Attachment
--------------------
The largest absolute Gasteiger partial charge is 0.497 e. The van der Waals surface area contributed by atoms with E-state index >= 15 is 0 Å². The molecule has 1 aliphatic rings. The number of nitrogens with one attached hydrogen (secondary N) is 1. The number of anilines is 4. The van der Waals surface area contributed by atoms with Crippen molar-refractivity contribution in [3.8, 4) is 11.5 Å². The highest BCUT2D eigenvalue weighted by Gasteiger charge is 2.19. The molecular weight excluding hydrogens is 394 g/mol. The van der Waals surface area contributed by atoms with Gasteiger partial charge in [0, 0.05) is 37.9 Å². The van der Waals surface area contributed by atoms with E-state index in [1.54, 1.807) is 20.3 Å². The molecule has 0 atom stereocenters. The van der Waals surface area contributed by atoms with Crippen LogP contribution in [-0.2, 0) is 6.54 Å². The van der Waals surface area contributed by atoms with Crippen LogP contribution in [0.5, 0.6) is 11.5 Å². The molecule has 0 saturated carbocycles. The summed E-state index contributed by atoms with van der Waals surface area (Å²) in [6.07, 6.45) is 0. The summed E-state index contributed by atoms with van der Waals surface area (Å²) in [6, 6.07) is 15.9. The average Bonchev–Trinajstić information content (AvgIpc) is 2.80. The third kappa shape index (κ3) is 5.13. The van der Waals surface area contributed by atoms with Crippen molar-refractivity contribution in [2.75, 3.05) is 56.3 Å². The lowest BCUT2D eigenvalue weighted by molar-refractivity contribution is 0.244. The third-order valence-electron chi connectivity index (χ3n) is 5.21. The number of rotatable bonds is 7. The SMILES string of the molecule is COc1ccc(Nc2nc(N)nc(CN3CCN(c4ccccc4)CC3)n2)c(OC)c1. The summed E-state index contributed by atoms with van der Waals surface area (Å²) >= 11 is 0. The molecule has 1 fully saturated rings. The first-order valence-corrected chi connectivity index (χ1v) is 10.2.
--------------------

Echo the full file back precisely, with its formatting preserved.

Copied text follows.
The largest absolute Gasteiger partial charge is 0.497 e. The van der Waals surface area contributed by atoms with E-state index >= 15 is 0 Å². The molecule has 1 aliphatic rings. The number of nitrogens with one attached hydrogen (secondary N) is 1. The number of anilines is 4. The van der Waals surface area contributed by atoms with Crippen molar-refractivity contribution in [3.8, 4) is 11.5 Å². The highest BCUT2D eigenvalue weighted by Gasteiger charge is 2.19. The molecular weight excluding hydrogens is 394 g/mol. The van der Waals surface area contributed by atoms with Gasteiger partial charge in [0, 0.05) is 37.9 Å². The van der Waals surface area contributed by atoms with E-state index in [1.54, 1.807) is 20.3 Å². The molecule has 0 atom stereocenters. The van der Waals surface area contributed by atoms with Crippen LogP contribution in [-0.2, 0) is 6.54 Å². The van der Waals surface area contributed by atoms with Crippen LogP contribution in [0.5, 0.6) is 11.5 Å². The molecule has 0 saturated carbocycles. The summed E-state index contributed by atoms with van der Waals surface area (Å²) in [6.07, 6.45) is 0. The summed E-state index contributed by atoms with van der Waals surface area (Å²) in [6, 6.07) is 15.9. The average Bonchev–Trinajstić information content (AvgIpc) is 2.80. The third kappa shape index (κ3) is 5.13. The van der Waals surface area contributed by atoms with Crippen molar-refractivity contribution in [2.75, 3.05) is 56.3 Å². The lowest BCUT2D eigenvalue weighted by molar-refractivity contribution is 0.244. The third-order valence-electron chi connectivity index (χ3n) is 5.21. The number of rotatable bonds is 7. The SMILES string of the molecule is COc1ccc(Nc2nc(N)nc(CN3CCN(c4ccccc4)CC3)n2)c(OC)c1. The summed E-state index contributed by atoms with van der Waals surface area (Å²) >= 11 is 0. The molecule has 1 fully saturated rings. The first-order valence-corrected chi connectivity index (χ1v) is 10.2.